Psychedelics: a game-changer in mental health?

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Allie Nawrat 20 August 2020 (Last Updated August 21st, 2020 15:39)

Psychedelics have been used throughout history for medical purposes. After going out of favour in the 1960s and 1970s, they have begun to return to the mainstream as rigorous clinical trials have demonstrated their potential as treatment for unmet needs in mental health. Allie Nawrat talks to four companies working in the psychedelics space.

In 2018, countries around the world saw a dramatic change in attitudes towards medical cannabis. In the US, 33 states and the federal district of Washington, DC legalised the use of medical cannabis, and across the pond, the UK Government moved many cannabis products from Schedule 1 drugs to Schedule 2, allowing them to be prescribed by specialists to those who might benefit from its therapeutic potential in childhood epilepsy, amongst others.

This medical cannabis breakthrough was followed in early 2019 by the approval of esketamine nasal spray for supervised administration to adults suffering with treatment-resistant depression. This breakthrough marked the first major advance in the treatment of depression since the late 1980s.

In this context of more open-mindedness towards once stigmatised illegal and recreational drugs as medicines, another Schedule 1 drug, ‘mind manifesting’ psychedelics, such as psilocybin from magic mushrooms, LSD and mescaline, are also beginning to be greeted with optimism by the clinical community, regulators and investors.

These positive attitudes are due to how, like ketamine, psychedelics have the potential to be a game-changing treatment in mental health. Not only have mental health disorders proven incredibly challenging to treat, but the incidence and impact of these conditions is only growing; the world is undoubtedly living in an escalating mental health crisis.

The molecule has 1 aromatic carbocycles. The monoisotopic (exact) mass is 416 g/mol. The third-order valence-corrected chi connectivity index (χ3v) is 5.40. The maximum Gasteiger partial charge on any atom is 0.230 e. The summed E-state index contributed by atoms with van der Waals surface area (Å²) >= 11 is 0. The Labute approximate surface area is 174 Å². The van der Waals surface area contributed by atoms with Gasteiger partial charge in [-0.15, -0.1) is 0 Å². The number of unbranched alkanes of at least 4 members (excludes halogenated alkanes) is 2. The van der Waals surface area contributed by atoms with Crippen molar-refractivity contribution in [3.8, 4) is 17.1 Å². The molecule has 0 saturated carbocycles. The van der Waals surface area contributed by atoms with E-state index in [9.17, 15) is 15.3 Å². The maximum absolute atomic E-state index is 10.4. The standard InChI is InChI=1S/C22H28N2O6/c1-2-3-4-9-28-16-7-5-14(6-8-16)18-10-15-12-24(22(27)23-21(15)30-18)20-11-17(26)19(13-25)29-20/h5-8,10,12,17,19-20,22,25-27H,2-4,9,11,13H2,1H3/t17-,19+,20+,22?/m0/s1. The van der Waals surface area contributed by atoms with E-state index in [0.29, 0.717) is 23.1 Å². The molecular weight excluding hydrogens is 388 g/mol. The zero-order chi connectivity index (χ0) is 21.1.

To find out if their promise can become a reality, a healthy competitive landscape of pharma companies have begun working on developing and trialling psychedelic drugs, including Champignon Brands, ATAI Life Sciences, Field Trip Psychedelics and Eleusis.

Explaining the current renaissance

Despite being used as medicines for thousands of years, psychedelics didn’t become commonplace in mainstream Western culture until the 1940s and 1950s. Initially this was focused in academic settings, but over time “psychedelics moved out of these settings into the hippie movement and counterculture,” explains Field Trip Psychedelics founder and executive chairman Ronan Levy. This prompted political backlash and their designation as Schedule 1 products in the 1960s and 1970s.

This made research incredibly challenging, but non-profit organisations such as the nary Association for Psychedelic Studies (MAPS) and the Beckley Foundation were undeterred. Over the next three decades or so, scientists “amassed data that suggested there was something quite intriguing about psychedelics from a mental health perspective,” notes ATAI chief scientific officer Srinivas Rao.

Due to the hard, clinically rigorous work of the non-profits and academic researchers, including Roland Griffiths at John Hopkins University and David Nutt at Imperial College London, by the 2000s and 2010s psychedelics had begun to experience a resurgence.

Data showing psychedelics’ promise in mental health caught the eye of the FDA, leading the regulator to declare the psychedelic psilocybin as a possible breakthrough drug and giving it “unmatched credibility,” explains Champignon CEO Dr Roger McIntyre. To date, two psilocybin-based drugs have received FDA breakthrough designation – ATAI’s investment portfolio company COMPASS Pathways for treatment-resistant depression and the Usona Institute’s for major depressive disorder. The European Medicines Agency has taken a similar approach to psychedelics in the past few years.